Avian Influenza Prevention Zone
The Avian Influenza Prevention Zone that has been in place since 6 December will be extended until 28 February 2017 to help protect poultry and captive birds from avian flu.
The zone requires keepers of poultry and other captive birds to continue to keep their birds indoors, or take appropriate practical steps to keep them separate from wild birds.
Similar declarations have been made in England, Scotland and Wales. There is also a GB-wide ban on poultry shows and gatherings.
Public Health England advises that the risk to public health remains very low and the Food Standards Agency is clear that bird flu does not pose a food safety risk for UK consumers.
The Prevention Zone means anyone who keeps poultry such as chickens, ducks and geese, even as pets, must take action to stop them coming into contact with wild birds to protect them from avian flu.
Birds should be moved into a suitable building, or if that isn’t possible owners must take sensible precautions to keep them away from wild birds, like putting up netting to create a temporary enclosure and keeping food and water supplies inside where they cannot be contaminated by wild birds.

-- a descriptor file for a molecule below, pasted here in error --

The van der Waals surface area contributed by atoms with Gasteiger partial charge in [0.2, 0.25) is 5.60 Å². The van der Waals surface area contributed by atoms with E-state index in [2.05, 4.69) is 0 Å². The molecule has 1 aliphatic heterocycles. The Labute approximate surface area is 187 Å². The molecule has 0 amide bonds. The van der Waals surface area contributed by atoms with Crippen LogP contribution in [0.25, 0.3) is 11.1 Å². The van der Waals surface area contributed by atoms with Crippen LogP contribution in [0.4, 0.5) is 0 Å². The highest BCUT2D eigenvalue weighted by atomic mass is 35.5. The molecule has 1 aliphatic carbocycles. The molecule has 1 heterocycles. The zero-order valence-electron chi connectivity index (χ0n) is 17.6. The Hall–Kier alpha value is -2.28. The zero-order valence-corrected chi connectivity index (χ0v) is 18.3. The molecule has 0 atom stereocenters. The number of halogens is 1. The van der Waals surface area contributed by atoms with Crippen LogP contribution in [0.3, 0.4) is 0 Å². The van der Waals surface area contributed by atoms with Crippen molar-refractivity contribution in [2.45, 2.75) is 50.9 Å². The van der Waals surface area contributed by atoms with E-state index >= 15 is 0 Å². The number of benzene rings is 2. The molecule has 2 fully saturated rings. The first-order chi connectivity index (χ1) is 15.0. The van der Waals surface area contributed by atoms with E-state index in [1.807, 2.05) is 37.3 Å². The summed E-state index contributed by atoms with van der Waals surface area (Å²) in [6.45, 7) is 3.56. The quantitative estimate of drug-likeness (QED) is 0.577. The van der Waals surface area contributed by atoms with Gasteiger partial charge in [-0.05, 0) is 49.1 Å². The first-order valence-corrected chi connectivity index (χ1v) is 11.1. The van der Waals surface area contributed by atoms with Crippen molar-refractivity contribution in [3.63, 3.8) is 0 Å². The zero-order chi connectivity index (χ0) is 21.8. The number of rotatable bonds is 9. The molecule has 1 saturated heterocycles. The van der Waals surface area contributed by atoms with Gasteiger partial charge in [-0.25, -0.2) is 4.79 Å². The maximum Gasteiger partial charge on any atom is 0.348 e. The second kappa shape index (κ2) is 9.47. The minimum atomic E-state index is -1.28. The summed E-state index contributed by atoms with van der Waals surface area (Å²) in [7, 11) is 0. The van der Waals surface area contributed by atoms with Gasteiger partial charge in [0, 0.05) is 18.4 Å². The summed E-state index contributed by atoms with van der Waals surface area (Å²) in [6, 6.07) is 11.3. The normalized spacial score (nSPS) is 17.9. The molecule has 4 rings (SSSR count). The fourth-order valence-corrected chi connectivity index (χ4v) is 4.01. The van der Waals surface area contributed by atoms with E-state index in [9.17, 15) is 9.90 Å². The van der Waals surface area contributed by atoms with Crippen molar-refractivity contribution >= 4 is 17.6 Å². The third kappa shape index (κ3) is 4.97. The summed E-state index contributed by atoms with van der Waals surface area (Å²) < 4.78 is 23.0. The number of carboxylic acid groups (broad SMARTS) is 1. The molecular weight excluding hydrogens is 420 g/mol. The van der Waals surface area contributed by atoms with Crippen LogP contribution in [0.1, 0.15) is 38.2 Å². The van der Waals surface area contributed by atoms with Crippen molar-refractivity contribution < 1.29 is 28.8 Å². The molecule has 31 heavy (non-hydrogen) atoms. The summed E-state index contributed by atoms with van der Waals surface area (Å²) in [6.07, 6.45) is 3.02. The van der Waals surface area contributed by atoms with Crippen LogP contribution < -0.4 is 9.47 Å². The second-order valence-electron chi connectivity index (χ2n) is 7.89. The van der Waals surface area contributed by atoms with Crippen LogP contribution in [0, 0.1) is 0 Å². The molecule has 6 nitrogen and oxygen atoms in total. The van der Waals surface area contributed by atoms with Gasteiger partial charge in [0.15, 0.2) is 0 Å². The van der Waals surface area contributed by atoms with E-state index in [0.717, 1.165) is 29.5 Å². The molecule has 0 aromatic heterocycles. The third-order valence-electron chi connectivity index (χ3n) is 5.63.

Even when birds are kept indoors a risk of infection remains so keepers must also practice good biosecurity, for example by disinfecting footwear and equipment and washing clothing after contact with birds.
The H5N8 strain of Avian Influenza has been circulating in Europe for several weeks. An outbreak was confirmed in turkeys at a farm in Lincolnshire on 16 December and a further case was confirmed in a back yard flock in Carmarthenshire on 3 January. The disease has also been found in wild birds in England, Scotland and Wales.
Further details of the announcements can be found at: